Federal ban on online gaming not in US budget plans

By David Cook
US Congress will not aim to pass a federal law banning internet gambling in the short term, after revealing its omnibus spending bill for the next nine months.

Sheldon Adelson, chairman of casino operator Las Vegas Sands, has pushed for a federal ban on online gaming, as the Interstate Wire Act of 1961 only covers the banning of online sports betting, as was ruled by the Justice Department in 2011.

The Unlawful Internet Gambling Enforcement Act (UIGEA) of 2006 did bring about a federal ban on online gambling for real money, but it has since been legalised in New Jersey, Nevada and Delaware.

The $1.1 trillion budget to keep government departments and public services running has been put into a 1,603-page document and has virtually ended the debate about banning online gambling in the US for the time being.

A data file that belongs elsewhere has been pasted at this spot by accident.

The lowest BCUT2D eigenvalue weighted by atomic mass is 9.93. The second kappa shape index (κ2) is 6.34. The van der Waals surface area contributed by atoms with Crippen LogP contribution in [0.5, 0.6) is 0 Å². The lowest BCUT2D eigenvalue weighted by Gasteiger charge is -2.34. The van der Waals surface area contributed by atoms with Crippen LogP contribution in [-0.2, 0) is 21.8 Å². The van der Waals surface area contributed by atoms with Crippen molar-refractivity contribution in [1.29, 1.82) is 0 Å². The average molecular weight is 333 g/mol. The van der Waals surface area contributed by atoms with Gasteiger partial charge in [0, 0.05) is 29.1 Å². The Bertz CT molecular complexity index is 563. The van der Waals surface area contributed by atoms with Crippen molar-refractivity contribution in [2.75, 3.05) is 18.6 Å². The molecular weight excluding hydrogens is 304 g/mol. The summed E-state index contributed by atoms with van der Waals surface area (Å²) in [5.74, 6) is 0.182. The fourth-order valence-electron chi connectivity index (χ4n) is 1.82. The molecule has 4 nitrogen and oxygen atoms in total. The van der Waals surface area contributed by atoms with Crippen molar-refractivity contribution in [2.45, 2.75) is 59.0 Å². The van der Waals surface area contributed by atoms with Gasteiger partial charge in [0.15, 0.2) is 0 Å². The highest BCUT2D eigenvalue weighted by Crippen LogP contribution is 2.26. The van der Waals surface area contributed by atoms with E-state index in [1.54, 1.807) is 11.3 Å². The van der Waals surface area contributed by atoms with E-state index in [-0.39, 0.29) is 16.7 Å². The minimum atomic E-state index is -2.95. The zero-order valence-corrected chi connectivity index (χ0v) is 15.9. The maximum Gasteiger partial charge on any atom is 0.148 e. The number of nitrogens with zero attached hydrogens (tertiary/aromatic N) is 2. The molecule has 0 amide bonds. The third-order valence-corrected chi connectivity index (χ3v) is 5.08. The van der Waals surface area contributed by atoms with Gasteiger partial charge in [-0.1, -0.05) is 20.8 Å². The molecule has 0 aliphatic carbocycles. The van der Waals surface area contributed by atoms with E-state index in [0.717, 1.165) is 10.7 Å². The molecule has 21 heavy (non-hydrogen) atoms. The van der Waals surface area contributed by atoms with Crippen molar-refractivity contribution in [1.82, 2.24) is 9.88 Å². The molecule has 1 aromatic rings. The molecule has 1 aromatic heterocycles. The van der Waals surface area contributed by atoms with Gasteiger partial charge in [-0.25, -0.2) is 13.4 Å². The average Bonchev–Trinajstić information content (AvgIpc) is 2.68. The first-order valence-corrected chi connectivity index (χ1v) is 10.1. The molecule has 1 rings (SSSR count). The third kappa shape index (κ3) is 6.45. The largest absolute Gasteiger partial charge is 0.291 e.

Senate Majority Leader Harry Reid of Nevada says he has now lost confidence that more regulation can occur in the near future.

He said: “If we can’t get it into the omnibus, it won’t be in anything,”

Casino operator Caesars Entertainment, which operates gaming sites in New Jersey and Nevada, has welcomed the budget news.

Caesars senior vice president of government affairs Jan Jones Blackhurst said: “We believe that banning internet gaming is bad public policy from our perspective.

"We’re pleased this issue will be discussed openly and not hidden in some omnibus bill.”


Share This Post


More News

The self-nomination window for the Global Gaming Awards London 2021 is now open. Following the success of our seventh Global Gaming Awards Las Vegas ceremony, powered by Gambling Insider and Gaming America,...

Gambling Insider spoke with Luca Galli, head of BDM for Pragmatic Play, to get his insight into the development of the live casino vertical and how operators can best utilise its...